Lisa Lange, PT, fell in love with physical therapy as a Candy Striper at West Jersey Hospital in Voorhees (now Virtua.). “I just loved to see people walk for the first time again,” she said.

Since Hahnemann University was ranked in the top 10 for physical therapy programs, she applied there for graduate school.  Her clinical rotations sparked her interest in traumatic brain injury (TBI.) “Brain injury rehab as an entity was in its infancy in 1987,” she said.  During a rotation at Cooper University Hospital she had an opportunity to observe a pediatric facility, Mediplex Rehab for children, at which time she became fascinated with brain injury and emergence from coma. “I did a lot of reading and research.”

“I saw my first child in a coma, and I saw patients emerging from coma.  A child could be unresponsive one day and because of the neuroplasticity of the brain, two days later may be up and walking.”

“Next I had a rotation at Our Lady of Lourdes for acute rehabilitation.  I was able to work with young adults with TBI and began more hands-on experience.  My last clinical rotation was at Children’s Hospital in Washington D.C. where I also was able to work with children with TBI and other neurological impairments.  One summer while I was in graduate school, I worked for the ARC as a habilitation aide for adults with developmental disabilities.  I was able to work in a group home environment and be directly involved in day to day activities including ADLs, shopping and recreation and I loved it!”  She has worked with patients with neurological involvement, primarily brain injury, her entire career.

Therapist, Teacher and Mentor

“I started at Bacharach on June 17, 1987.  Patrick Mazzillo in Accounting was in my orientation class. The first six months, I was on a general rotation, and developed the amputee program. I had the opportunity to work on the brain injury team and have been there ever since.  I am now the co-coordinator of the program with Brett Gottman, OT.

“Since that time, I have mentored students, staff and other therapists.  I have taught locally, regionally, and nationally on brain injury and in the area of clinical education.  I was responsible for the clinical education program and staff development for 19 years. I have been adjunct faculty at ACC and Rutgers University (for annual lectures.)  I love teaching to people who want to learn.  On April 17, 1999, I received the James Tucker Award for Excellence in Clinical Practice and Teaching from the APTA of NJ.  I was honored to be the recipient.”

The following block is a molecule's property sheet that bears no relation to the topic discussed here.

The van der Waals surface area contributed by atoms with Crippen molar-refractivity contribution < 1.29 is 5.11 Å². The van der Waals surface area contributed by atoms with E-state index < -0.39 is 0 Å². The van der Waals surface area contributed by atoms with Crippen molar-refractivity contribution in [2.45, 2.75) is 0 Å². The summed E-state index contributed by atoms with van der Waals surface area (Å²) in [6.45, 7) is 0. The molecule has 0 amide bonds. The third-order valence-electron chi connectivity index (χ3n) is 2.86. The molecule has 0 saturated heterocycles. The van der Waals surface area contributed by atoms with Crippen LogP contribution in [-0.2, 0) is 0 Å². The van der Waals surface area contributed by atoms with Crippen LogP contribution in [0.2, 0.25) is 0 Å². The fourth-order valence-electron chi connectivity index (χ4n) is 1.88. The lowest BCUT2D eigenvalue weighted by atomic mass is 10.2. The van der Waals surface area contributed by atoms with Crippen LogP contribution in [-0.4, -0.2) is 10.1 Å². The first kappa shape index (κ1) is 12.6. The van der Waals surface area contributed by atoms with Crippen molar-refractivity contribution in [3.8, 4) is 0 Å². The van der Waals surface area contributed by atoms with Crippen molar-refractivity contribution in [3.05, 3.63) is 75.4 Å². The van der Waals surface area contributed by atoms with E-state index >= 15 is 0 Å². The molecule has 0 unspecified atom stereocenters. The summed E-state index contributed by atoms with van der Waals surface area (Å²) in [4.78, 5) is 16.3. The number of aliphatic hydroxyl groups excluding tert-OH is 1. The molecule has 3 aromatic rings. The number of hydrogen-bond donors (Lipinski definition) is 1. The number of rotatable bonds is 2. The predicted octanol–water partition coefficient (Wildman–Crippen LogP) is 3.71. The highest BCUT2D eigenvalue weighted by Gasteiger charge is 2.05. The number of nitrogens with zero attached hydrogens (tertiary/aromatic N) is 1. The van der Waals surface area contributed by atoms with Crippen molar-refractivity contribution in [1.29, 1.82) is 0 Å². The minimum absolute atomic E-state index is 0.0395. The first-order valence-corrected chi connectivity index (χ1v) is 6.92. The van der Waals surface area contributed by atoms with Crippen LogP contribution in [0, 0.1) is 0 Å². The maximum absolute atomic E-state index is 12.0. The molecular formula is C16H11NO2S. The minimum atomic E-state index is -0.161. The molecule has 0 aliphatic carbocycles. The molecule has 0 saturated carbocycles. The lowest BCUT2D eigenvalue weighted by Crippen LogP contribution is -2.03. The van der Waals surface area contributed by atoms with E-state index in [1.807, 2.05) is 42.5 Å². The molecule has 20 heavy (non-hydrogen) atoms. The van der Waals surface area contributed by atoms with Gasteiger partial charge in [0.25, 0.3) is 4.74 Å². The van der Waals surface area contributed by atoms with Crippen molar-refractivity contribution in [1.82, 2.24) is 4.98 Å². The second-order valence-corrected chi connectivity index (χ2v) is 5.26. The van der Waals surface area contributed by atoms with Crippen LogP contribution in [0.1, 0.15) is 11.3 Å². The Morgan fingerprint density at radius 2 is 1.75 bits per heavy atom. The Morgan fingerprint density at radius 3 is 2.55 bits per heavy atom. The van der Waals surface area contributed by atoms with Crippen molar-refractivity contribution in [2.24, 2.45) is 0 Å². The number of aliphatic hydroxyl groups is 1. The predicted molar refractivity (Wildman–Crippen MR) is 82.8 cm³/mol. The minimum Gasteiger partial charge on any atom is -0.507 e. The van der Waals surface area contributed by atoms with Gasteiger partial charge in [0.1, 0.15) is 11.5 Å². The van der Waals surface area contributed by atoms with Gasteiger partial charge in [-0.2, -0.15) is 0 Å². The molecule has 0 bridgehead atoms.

“Working with patients with brain injury is a challenge.  The physical (therapy) part is easy.  It is the cognitive and behavioral aspects that are the challenge and make it multiply complex.”

“You could have ten young patients with frontal lobe injuries after motor vehicle accidents and each one would present differently.  This makes it interesting.”

Why is Your Job So Rewarding?

“Oh my gosh – knowing that I make a difference! I love my job!  I love taking care of patients, especially when they come back to visit.  I have patients visit all the time. I recently had a patient from 33 years ago who was one of my first patients with stroke after childbirth.  At that time, I knew nothing about childcare, but knew that I needed to simulate functional activities with her.  Collaboratively with OT, we weighted a Cabbage Patch doll and practiced tasks and eventually, her baby was incorporated in our session.  Her baby is now in her 30’s and has two children of her own!”

“You can’t work on goals without creating a bond with your patient.  They have to know you are a team. Like when I have a 17-year-old who wants to g back to surfing or snowboarding.  I may not be well-versed in those activities; however, I am creative in designing treatment programs centered around my patient.”

“Helping patients with brain injury is so rewarding to me.  I have made a difference in so many people’s lives and I am grateful to be part of their recovery.”



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